Yesterday I had the opportunity to spend time with my friend Nicholé. We originally met when I assisted a colleague with a strategic planning effort for the organization Nicholé runs and, since then, have continued to connect on both personal and professional levels. As we caught up at a local coffee shop, it struck me that throughout our conversation we both referenced connections that could, ultimately, help each of us gain knowledge or achieve specific goals. Though not intended, our 90-minute coffee meeting became a way for Nicholé and I to expand our networks to, hopefully, make our lives easier.
The term “networking” often gets a bad rap. It’s that thing people do when they are trying to sell you something, find a job, or get to someone you are connected to on LinkedIn. We often think of networking as transactional but, if done properly, networking is a relational act. To build a true network, one must cultivate relationships and recognize and share opportunities that will benefit those involved.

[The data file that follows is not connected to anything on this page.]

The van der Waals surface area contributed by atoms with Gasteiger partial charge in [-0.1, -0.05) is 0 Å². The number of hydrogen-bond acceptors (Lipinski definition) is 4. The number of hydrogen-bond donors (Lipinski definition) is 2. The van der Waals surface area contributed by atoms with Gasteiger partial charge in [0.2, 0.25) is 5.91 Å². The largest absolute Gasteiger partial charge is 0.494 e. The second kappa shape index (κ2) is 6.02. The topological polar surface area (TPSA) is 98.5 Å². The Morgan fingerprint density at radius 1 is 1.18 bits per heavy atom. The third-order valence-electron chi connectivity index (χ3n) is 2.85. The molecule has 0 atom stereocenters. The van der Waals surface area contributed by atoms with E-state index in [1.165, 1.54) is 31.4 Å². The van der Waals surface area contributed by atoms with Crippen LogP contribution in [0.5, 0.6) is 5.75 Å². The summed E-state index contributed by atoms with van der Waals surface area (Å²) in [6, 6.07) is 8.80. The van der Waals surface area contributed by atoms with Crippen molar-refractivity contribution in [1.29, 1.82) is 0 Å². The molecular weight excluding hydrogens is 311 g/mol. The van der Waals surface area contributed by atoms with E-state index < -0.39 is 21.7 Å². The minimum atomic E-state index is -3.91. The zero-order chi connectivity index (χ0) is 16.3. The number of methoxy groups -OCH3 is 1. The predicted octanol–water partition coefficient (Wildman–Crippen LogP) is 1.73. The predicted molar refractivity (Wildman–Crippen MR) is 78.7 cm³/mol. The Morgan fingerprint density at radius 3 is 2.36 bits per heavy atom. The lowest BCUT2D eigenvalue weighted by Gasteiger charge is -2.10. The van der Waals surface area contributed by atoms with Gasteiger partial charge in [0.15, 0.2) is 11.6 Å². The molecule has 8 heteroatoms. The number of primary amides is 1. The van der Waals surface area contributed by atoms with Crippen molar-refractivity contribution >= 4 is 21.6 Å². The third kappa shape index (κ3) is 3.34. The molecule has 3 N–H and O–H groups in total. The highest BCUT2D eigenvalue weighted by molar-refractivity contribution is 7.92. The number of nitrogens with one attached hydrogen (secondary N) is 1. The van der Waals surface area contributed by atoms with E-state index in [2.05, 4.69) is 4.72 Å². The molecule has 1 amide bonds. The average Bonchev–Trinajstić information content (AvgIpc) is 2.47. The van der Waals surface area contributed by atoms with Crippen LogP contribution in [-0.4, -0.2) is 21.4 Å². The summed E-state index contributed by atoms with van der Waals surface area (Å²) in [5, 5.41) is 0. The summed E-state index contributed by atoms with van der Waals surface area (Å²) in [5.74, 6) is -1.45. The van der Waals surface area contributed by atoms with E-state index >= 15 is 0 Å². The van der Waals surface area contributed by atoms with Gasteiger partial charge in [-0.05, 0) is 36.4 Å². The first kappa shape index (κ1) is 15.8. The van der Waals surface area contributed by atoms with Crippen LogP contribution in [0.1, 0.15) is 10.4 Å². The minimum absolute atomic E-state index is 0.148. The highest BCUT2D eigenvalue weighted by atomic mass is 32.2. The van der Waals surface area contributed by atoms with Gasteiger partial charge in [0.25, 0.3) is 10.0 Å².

Networks come in all shapes and sizes. One of my friends participates in a group chat with other moms of 9-year-olds. A few people I know are members of a BNI group and, coincidentally, also play on a kickball team together. When I was an executive director (which I found to be a solitary job), a couple of colleagues and I invited nonprofit leaders in our area to a monthly happy hour. Seven years later, we still get together to share resources, war stories, and wine.
Networks are not only individual but can be at the organizational level. Coalitions, associations, and cooperatives are all forms of a network. A Harvard Business School article from 2005 entitled Nonprofit Networking: The New Way to Grow argued that nonprofits can increase their social impact through networks rather than growth. Today, collaborations between nonprofits (as well as the public and private sectors) are becoming more common, leveraging expertise and promoting systemic change.
Whether intentional or organic, your network can bring great value to your personal or professional pursuits. Approached with genuine interest and an attitude of mutual reward, the act of “networking” can lead to positive, productive, and potentially life-long connections.
How strong is your network?